A vast and a sullen train
Going down to the gloom--
One wretched and drear refrain
The only line on their tomb--
“They died-and they died in vain!”
Gone — ah me!--to the grave,
And never one note of song!
The Muse would weep for the brave,
But how shall she chant the wrong?
For a wayward wench is she--
One that rather would wait
With Old John Brown at the tree
Than Stonewall dying in state.
When, for the wrongs that were,
Hath she lilted a single stave?
Know, proud hearts, that, with her,
'Tis not enough to be brave
By the injured, with loving glance,
Aye hath she lingered of old,
And eyed the evil askance,
Be it never so haughty and bold.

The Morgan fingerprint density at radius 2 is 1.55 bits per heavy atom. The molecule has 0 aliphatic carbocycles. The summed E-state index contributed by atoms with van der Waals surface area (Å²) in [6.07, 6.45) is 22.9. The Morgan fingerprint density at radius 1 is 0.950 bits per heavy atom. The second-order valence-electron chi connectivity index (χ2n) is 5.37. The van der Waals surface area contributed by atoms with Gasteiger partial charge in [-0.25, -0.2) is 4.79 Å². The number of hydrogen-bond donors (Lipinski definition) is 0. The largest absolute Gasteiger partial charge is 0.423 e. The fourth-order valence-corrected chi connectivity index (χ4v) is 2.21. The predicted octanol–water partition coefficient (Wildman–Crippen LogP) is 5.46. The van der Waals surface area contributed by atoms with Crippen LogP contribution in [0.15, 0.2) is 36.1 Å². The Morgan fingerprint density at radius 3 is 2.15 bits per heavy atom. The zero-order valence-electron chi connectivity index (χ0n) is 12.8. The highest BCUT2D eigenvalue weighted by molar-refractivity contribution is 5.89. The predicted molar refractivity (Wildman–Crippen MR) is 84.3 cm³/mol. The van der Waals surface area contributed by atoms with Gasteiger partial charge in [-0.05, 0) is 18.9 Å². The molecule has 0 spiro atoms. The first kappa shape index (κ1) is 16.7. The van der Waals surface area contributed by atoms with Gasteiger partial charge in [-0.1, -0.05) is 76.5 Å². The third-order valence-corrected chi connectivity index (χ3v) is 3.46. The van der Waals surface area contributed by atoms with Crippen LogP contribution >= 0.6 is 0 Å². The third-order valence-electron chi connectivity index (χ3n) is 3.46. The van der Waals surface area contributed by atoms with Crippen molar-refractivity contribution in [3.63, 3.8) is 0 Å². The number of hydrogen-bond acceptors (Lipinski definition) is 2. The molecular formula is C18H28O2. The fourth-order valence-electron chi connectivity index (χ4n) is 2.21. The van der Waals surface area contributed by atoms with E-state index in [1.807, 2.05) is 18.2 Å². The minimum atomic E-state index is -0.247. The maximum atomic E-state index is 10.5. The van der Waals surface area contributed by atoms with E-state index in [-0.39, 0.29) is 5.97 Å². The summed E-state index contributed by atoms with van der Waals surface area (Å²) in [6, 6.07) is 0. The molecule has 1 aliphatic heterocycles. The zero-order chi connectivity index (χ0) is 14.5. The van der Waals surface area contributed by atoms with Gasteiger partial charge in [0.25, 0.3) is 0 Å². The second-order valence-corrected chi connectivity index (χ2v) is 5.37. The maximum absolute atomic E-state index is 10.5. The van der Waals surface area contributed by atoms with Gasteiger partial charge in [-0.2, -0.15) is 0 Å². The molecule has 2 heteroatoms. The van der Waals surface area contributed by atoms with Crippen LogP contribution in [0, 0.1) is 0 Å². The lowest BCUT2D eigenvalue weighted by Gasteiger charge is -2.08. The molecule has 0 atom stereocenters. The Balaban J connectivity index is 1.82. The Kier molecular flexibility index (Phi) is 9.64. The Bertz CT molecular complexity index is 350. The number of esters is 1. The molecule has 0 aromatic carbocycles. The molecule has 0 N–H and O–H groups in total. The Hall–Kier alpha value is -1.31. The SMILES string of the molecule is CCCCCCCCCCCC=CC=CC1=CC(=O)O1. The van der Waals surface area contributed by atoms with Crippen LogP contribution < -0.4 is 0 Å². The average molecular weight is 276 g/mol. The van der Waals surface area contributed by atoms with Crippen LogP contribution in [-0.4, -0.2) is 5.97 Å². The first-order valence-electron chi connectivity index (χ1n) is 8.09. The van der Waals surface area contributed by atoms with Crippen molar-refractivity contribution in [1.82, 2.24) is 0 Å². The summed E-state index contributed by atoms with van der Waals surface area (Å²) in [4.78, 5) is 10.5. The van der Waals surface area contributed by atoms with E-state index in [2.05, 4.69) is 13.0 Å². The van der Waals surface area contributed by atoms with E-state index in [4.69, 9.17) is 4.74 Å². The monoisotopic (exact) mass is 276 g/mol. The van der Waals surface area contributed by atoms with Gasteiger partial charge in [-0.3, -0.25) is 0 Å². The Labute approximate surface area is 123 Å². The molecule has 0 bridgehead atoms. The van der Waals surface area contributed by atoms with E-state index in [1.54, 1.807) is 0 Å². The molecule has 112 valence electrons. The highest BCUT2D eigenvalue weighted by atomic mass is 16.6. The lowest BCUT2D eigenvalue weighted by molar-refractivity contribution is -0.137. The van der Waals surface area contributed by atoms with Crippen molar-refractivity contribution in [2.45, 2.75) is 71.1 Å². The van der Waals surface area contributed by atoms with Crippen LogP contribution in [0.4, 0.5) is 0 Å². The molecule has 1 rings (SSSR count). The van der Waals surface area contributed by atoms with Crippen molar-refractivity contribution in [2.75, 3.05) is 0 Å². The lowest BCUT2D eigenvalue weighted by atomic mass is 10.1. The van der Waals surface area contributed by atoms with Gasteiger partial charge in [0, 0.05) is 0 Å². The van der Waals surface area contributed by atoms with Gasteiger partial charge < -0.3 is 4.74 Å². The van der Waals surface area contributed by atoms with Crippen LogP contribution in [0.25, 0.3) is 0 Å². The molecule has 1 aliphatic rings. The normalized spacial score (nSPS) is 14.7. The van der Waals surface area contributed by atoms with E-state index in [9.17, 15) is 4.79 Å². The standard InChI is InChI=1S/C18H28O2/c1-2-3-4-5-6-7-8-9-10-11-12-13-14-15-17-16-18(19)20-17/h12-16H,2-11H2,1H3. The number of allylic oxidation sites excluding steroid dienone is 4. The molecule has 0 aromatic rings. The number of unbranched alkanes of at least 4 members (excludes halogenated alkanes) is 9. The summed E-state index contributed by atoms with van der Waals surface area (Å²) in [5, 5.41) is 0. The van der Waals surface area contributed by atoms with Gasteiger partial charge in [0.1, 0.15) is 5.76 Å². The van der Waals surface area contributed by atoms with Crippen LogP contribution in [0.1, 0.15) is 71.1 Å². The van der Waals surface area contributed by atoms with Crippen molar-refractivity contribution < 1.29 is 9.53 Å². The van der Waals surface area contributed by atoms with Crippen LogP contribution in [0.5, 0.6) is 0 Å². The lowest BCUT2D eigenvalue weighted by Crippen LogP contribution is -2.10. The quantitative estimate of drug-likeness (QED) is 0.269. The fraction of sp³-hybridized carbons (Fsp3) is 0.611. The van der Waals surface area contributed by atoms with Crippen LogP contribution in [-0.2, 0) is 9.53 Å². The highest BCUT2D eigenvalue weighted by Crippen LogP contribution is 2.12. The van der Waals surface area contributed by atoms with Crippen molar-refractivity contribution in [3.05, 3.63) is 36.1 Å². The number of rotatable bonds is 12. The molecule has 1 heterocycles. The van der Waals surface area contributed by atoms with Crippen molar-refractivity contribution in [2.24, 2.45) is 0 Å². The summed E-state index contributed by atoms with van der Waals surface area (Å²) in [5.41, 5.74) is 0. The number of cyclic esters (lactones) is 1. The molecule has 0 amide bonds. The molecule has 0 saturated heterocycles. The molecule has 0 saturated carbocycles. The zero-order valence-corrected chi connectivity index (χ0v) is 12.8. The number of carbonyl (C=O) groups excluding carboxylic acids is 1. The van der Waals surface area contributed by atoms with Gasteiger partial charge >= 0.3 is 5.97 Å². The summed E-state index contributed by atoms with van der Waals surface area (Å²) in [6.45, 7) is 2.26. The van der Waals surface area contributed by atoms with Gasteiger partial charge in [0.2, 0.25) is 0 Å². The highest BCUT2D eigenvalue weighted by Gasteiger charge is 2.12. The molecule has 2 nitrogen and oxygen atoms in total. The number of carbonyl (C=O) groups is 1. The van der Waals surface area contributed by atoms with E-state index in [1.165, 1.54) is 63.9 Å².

With Homer, alms gift in hand,
With Dante, exile and free,
With Milton, blind in the Strand,
With Hugo, lone by the sea!
In the attic, with Beranger,
She could carol, how blithe and free!
Of the old, worn frocks of blue,
(All threadbare with victory!1）
But never of purple and gold,
Never of lily or bee!
And thus, though the traitor sword
Were the bravest that battle wields--
Though the fiery valor poured
Its life on a thousand fields--
The sheen of its ill renown
All tarnished with guilt and blame,
No poet a deed may crown,
No lay may laurel a name.
Yet never for thee, fair song!
The fallen brave to condemn;
They died for a mighty wrong--
But their demon died with them.
(Died, by field and by city!)--
Be thine on the day to dwell,
When dews of peace and of pity
Shall fall o'er the fading hell--
And the dead shall smile in heaven--
And tears, that now may not rise,
Of love and of all forgiveness,
Shall stream from a million eyes.
Flag-ship Hartford, at sea, January, 1864.